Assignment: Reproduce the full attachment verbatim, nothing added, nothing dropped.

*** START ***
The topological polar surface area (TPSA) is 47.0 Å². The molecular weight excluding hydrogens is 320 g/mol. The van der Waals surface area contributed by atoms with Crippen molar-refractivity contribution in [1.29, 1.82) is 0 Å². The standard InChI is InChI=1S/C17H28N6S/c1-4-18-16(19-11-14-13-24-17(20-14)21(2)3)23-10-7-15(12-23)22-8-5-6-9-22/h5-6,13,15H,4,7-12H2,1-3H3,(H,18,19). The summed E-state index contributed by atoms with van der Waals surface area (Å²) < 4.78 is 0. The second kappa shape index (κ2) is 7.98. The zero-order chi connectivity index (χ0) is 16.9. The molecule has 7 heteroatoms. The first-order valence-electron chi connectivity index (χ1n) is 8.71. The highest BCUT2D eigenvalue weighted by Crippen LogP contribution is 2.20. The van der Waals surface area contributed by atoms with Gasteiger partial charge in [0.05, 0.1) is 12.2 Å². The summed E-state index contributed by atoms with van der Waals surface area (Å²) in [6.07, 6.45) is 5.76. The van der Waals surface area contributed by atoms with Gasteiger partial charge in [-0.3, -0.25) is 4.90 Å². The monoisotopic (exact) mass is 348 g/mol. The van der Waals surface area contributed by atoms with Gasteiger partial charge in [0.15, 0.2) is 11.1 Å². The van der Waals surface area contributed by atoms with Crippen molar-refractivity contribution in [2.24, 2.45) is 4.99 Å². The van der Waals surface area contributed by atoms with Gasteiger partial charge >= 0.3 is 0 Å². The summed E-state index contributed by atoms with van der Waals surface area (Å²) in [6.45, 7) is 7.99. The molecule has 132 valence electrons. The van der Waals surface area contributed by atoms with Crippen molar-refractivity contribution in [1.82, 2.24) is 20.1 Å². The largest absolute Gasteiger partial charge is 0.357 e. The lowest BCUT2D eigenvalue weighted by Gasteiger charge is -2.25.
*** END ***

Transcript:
The topological polar surface area (TPSA) is 47.0 Å². The molecular weight excluding hydrogens is 320 g/mol. The van der Waals surface area contributed by atoms with Crippen molar-refractivity contribution in [1.29, 1.82) is 0 Å². The standard InChI is InChI=1S/C17H28N6S/c1-4-18-16(19-11-14-13-24-17(20-14)21(2)3)23-10-7-15(12-23)22-8-5-6-9-22/h5-6,13,15H,4,7-12H2,1-3H3,(H,18,19). The summed E-state index contributed by atoms with van der Waals surface area (Å²) < 4.78 is 0. The second kappa shape index (κ2) is 7.98. The zero-order chi connectivity index (χ0) is 16.9. The molecule has 7 heteroatoms. The first-order valence-electron chi connectivity index (χ1n) is 8.71. The highest BCUT2D eigenvalue weighted by Crippen LogP contribution is 2.20. The van der Waals surface area contributed by atoms with Gasteiger partial charge in [0.05, 0.1) is 12.2 Å². The summed E-state index contributed by atoms with van der Waals surface area (Å²) in [6.07, 6.45) is 5.76. The van der Waals surface area contributed by atoms with Gasteiger partial charge in [-0.3, -0.25) is 4.90 Å². The monoisotopic (exact) mass is 348 g/mol. The van der Waals surface area contributed by atoms with Gasteiger partial charge in [0.15, 0.2) is 11.1 Å². The van der Waals surface area contributed by atoms with Crippen molar-refractivity contribution in [2.24, 2.45) is 4.99 Å². The van der Waals surface area contributed by atoms with Gasteiger partial charge >= 0.3 is 0 Å². The summed E-state index contributed by atoms with van der Waals surface area (Å²) in [6.45, 7) is 7.99. The molecule has 132 valence electrons. The van der Waals surface area contributed by atoms with Crippen molar-refractivity contribution in [1.82, 2.24) is 20.1 Å². The largest absolute Gasteiger partial charge is 0.357 e. The lowest BCUT2D eigenvalue weighted by Gasteiger charge is -2.25.